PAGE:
Archive for January, 2008

Dear Danielle: Prospective Client Disappearing Act

Dear Danielle:

Last month I received an email from a business owner. She asked if we could schedule a consultation sometime during the second week of this month to talk. I gave her a few dates and times to choose from, and she emailed me back right away with the date she preferred, but didn’t pick out a time. I emailed her back confirming the date, told her the time zone I was in and asked for the time she would prefer. I sent her another email the following week, asking if we could confirm a time. I also sent her my preliminary questionnaire to fill out prior to the consultation and asked that it be returned at least one day prior to our consultation. It’s now one day before our consultation, and I still have not heard back from her. Should I try contacting her one more time or do I just let it go and wait to see how it plays out? –AV

If you want the business, then by all means contact her again so that you can pin down a specific time, and also get your preliminary questionnaire completed and returned to you in plenty of time.

However, there are a few things I would advise being mindful of that will help you build your business successfully and ideally. Because we want to grow a business we love, too, right? It’s not just about the money. And no amount of money will make up for the unhappiness caused by working with un-ideal clients.

First, I would reschedule the consultation for a new date and time entirely that allows for the client to return the completed preliminary questionnaire 24 hours before the consult so you have plenty of time to review it beforehand.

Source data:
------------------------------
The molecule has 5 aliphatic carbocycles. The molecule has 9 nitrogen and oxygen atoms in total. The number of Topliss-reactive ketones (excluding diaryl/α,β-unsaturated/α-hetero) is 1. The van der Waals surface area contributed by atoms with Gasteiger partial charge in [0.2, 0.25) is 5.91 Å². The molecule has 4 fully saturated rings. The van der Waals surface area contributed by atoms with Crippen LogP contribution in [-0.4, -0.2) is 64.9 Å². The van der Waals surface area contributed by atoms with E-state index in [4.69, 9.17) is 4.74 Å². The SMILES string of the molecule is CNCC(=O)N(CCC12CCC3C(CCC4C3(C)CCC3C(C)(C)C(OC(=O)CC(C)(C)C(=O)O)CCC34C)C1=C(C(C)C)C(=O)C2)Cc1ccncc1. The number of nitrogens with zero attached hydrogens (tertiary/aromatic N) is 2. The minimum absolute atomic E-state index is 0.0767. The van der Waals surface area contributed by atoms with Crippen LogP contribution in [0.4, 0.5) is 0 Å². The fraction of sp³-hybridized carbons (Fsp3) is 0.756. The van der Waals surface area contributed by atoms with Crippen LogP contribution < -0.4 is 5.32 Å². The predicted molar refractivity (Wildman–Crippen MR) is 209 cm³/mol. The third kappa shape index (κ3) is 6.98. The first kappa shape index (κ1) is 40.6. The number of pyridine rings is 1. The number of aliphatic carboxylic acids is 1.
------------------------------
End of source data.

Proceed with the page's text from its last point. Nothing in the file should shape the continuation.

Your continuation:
Clients who don’t follow-through and then contact you at the ninth hour tend to put one in a “scrambling” mode instead of a calm and professionally prepared mode. Working that way also sets a bad precedent for the relationship right from the beginning.

Doesn’t mean you have to write those folks off as a poor fit (yet, at least). People do get busy, especially those who need your help.

But it’s also important in this situation to honor your standards and processes; don’t let them be sidestepped. You have them so that you can run your business and serve clients as skillfully and professionally as possible.

This is also a test, so to speak… a way of prequalifying clients and learning which ones are going to be appreciative and respectful of you and which are not going to be a good fit.

For example, when you go to the doctor’s office and they give you a form to complete, you don’t say to them, meh, I think I’ll pass, do you?

Of course not; you wouldn’t get seen.

They aren’t handing out forms for their health, and neither are you.

Your questionnaire and other forms and systems are systems and tools you use in your business to get the information you need to best serve clients while running as smoothly as possible.